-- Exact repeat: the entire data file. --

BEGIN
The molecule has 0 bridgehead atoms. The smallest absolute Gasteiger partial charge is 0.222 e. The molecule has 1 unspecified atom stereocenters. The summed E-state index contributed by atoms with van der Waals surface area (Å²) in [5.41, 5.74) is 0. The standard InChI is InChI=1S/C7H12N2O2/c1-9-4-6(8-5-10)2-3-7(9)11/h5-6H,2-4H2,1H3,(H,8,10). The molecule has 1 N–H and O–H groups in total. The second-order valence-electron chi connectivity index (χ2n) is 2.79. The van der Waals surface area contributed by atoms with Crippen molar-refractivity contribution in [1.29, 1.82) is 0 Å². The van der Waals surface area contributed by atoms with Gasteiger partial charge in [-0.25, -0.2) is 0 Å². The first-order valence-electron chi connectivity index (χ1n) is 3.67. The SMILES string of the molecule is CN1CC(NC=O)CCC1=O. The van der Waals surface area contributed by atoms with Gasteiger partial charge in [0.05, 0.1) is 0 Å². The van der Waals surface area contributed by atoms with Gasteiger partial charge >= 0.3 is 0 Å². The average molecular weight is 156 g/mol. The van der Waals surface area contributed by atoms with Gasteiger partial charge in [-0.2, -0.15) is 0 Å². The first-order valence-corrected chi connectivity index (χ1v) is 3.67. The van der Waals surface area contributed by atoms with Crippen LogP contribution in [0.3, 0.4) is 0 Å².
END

The molecule has 0 bridgehead atoms. The smallest absolute Gasteiger partial charge is 0.222 e. The molecule has 1 unspecified atom stereocenters. The summed E-state index contributed by atoms with van der Waals surface area (Å²) in [5.41, 5.74) is 0. The standard InChI is InChI=1S/C7H12N2O2/c1-9-4-6(8-5-10)2-3-7(9)11/h5-6H,2-4H2,1H3,(H,8,10). The molecule has 1 N–H and O–H groups in total. The second-order valence-electron chi connectivity index (χ2n) is 2.79. The van der Waals surface area contributed by atoms with Crippen molar-refractivity contribution in [1.29, 1.82) is 0 Å². The van der Waals surface area contributed by atoms with Gasteiger partial charge in [-0.25, -0.2) is 0 Å². The first-order valence-electron chi connectivity index (χ1n) is 3.67. The SMILES string of the molecule is CN1CC(NC=O)CCC1=O. The van der Waals surface area contributed by atoms with Gasteiger partial charge in [0.05, 0.1) is 0 Å². The van der Waals surface area contributed by atoms with Gasteiger partial charge >= 0.3 is 0 Å². The average molecular weight is 156 g/mol. The van der Waals surface area contributed by atoms with Gasteiger partial charge in [-0.2, -0.15) is 0 Å². The first-order valence-corrected chi connectivity index (χ1v) is 3.67. The van der Waals surface area contributed by atoms with Crippen LogP contribution in [0.3, 0.4) is 0 Å².